I enjoyed watching the horses and wished I could go on a trail ride since I can't run long distances any more! I could have seen more of the trails that way.

I'll talk about the race in the next entry dated January 10. In this one, I'll focus on the recreational opportunities in the natural area, the trails I was able to explore this week (this page), and our pre-race volunteer activities (page 2).

KEEPING IT WILD

The Hill Country State Natural Area covers about 5,400 acres ten miles west of the town of Bandera. It was acquired by the state of Texas in 1976 and opened to the public in 1984. According to the state park website, "The bulk of the site was a donation from the Merrick Bar-O-Ranch with the stipulation that it be kept far removed and untouched by modern civilization, where everything is preserved intact, yet put to a useful purpose."

That goal appears to have been met. Even though I didn't range more than two miles from our campsite on the trails, I felt like I was in the middle of nowhere. I like that!

Overnight accommodations are rustic: choices are staying inside a small group lodge, camping on grass in a tent or any type of RV, or primitive back-country camping.

Recreational activities focus on the 40-mile network of multi-use trails weaving through rugged terrain. Visitors can enjoy backpacking, hiking, running, mountain biking, riding horses, observing birds and other wildlife, and limited fishing and swimming in various spots along spring-fed West Verde Creek. Several nearby ranches offer horse rentals, tours, and other accommodations throughout the natural area.

Above and below: the beginning of the five-mile loop out of Crossroads AS in the 50K and 100K

If you come to HCSNA to hike, run, or ride a bike or horse be aware that the terrain features a variety of rocky hills, flowing springs and creeks to cross, shady oak groves, open grasslands, and scenic canyons. Some trails are wide and smooth for a while, like those above; others are rocky and narrow and climb through short but steep canyons (below) up to 2,000 feet in elevation.

Besides the limited trail photos shown here, check out the race website for more pictures of the race course.

I got out for several hikes with Cody and/or Jim but didn't range more than a couple miles out in several directions. I'm more of a weather weenie since I'm doing more waking than running now. I just don't enjoy walking in cold, windy, or wet weather because I can't generate as much body heat as I could when I ran. It's also not easy for me to negotiate rough or steep trails any more; I "ran into" those within half a mile of our campsite.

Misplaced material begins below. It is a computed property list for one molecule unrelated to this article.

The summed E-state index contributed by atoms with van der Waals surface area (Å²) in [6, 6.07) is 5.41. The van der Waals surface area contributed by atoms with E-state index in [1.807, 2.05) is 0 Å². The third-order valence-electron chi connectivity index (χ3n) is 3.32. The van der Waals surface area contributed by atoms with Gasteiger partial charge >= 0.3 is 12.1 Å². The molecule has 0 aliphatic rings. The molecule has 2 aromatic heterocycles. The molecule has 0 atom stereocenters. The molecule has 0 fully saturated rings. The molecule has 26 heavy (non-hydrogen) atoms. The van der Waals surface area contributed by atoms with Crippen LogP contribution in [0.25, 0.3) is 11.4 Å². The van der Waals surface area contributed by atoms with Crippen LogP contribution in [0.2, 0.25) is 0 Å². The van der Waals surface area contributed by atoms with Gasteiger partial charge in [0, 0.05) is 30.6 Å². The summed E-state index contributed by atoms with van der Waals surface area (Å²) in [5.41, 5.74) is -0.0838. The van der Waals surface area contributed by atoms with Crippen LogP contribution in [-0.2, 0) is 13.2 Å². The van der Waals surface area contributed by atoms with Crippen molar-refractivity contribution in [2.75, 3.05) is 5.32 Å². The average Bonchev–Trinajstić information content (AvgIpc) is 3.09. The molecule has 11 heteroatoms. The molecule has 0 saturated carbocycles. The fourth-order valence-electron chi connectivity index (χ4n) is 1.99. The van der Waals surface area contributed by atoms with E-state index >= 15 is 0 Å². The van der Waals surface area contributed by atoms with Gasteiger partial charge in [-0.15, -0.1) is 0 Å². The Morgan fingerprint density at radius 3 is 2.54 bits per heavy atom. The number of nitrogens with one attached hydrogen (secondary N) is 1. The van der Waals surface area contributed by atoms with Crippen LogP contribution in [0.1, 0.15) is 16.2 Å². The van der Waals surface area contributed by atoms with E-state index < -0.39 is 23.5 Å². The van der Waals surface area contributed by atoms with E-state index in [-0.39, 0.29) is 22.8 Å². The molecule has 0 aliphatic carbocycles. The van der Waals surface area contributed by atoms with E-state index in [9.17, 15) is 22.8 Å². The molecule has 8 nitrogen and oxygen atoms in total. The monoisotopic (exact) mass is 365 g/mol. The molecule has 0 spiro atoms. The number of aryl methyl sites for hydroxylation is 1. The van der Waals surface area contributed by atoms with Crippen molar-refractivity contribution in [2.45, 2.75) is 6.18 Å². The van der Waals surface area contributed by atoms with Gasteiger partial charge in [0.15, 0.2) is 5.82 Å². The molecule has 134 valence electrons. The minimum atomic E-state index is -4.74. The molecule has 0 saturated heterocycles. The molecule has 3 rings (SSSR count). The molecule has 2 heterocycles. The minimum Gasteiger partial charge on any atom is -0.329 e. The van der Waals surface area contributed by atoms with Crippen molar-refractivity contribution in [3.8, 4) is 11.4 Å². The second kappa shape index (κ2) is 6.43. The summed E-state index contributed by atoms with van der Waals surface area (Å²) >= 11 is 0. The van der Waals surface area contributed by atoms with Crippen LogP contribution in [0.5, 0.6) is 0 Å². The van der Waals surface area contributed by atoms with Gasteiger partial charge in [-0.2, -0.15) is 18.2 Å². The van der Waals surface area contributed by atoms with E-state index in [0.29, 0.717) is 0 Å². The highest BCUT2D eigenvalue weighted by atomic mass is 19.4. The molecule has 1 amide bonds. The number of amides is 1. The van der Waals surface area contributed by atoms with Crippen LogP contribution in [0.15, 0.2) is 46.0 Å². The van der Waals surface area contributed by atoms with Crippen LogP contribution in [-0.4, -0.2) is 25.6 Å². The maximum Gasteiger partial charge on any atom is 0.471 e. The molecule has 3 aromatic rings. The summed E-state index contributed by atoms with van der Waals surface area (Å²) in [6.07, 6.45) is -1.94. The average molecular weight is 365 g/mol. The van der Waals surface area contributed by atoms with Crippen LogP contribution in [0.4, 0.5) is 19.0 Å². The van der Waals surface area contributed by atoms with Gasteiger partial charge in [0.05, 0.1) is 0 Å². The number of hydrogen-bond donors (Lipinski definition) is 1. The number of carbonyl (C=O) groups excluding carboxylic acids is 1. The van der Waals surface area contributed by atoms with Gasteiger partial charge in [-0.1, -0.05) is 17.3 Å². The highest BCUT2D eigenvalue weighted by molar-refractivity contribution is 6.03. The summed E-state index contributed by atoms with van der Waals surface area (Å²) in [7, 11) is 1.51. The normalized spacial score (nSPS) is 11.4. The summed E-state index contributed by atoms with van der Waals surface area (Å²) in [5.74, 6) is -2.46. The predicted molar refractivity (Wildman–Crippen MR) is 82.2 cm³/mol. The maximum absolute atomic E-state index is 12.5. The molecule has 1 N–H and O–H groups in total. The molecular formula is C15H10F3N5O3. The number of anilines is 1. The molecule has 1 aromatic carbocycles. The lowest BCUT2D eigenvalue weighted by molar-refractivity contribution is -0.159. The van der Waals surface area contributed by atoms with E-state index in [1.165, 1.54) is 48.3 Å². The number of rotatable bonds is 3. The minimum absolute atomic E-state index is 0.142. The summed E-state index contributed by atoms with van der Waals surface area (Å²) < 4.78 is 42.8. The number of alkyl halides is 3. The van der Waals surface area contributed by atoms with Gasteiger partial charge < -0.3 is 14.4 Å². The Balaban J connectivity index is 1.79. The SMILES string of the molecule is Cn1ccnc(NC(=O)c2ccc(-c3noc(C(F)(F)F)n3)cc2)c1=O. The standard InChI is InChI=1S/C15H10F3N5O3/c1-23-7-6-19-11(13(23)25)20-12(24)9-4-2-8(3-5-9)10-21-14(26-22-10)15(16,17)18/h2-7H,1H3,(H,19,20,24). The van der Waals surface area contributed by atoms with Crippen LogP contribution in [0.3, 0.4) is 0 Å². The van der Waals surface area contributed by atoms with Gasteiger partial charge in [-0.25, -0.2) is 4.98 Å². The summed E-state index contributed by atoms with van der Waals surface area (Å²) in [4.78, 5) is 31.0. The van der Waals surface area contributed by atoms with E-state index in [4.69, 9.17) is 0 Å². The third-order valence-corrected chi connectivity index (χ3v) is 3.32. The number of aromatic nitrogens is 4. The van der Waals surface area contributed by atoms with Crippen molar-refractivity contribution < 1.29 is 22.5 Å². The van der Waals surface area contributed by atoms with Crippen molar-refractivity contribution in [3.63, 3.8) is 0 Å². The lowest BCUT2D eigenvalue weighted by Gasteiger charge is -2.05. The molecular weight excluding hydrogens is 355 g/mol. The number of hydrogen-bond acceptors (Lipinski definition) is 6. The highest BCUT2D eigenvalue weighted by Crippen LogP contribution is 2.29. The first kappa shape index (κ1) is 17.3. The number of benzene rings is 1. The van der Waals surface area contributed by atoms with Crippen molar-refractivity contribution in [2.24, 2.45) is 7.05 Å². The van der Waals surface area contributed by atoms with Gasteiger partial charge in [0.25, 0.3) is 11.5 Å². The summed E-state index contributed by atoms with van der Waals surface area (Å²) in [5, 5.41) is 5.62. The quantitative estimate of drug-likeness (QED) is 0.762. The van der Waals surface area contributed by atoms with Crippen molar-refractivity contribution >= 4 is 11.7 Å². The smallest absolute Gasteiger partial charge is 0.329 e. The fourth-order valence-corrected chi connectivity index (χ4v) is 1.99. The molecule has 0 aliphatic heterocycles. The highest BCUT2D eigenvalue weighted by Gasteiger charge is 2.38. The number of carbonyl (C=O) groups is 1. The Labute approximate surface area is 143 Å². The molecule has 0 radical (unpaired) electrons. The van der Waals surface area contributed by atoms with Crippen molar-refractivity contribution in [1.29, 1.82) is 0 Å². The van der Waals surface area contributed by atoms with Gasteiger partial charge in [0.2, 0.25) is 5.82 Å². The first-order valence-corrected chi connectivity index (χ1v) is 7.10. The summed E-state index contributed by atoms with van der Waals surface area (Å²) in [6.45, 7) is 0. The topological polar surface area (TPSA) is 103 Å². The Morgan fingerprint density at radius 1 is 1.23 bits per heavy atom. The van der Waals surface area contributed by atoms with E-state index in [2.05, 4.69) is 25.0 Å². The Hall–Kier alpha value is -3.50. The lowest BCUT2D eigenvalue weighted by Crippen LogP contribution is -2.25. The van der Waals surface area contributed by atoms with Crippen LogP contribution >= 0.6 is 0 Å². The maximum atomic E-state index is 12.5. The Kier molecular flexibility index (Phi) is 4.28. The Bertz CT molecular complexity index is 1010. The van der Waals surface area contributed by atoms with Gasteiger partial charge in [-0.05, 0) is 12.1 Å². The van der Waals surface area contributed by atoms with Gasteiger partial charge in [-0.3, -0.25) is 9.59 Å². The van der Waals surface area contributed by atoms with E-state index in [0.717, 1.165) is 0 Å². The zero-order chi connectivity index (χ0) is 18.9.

Jim was so busy helping Henry Hobbs, Mark "Crash" Johnson, and other core volunteers set up the aid stations in the days leading up to the race that he didn't have much time to run or hike. Besides, many of the trails at HCSNA aren't exactly conducive to healing his foot injury. Hopefully he'll be over the PF soon and can resume training as much as he wants.

FLORA AND FAUNA

Large numbers of birds live in the park, especially in the winter, although I didn't see or hear nearly as many as I did in the Sonoita Creek State Natural Area in southeast Arizona. As cold as it's been this winter in southern Texas, I'm guessing some of them wish they'd migrated farther south! (So do we.)

Deer, wild boars, armadillos, raccoons, ringtail cats, rabbits, rodents, and various reptiles can also be viewed. I saw deer, rabbits, mice, and squirrels on my hikes but no armadillos, boars, or ringtail cats. It was probably too cold for any rattlesnakes or lizards to be out and about.


Texas Sotol is very common in the natural area.

Like the Sonoita Creek State Natural Area in Arizona,  several different plant communities are represented in the Hill Country SNA. Just within a couple miles of our campground I observed grasslands, pine trees and oak groves, and rocky hills and canyons with more desert-like plants.

There are scenic vistas from all of the high points in the natural area. I hope the runners look UP enough during the race to see some of the scenery.

Continued on page 2 . . .

Happy trails,

Sue
"Runtrails & Company" - Sue Norwood, Jim O'Neil, and Cody the Ultra Lab

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2010 Sue Norwood and Jim O'Neil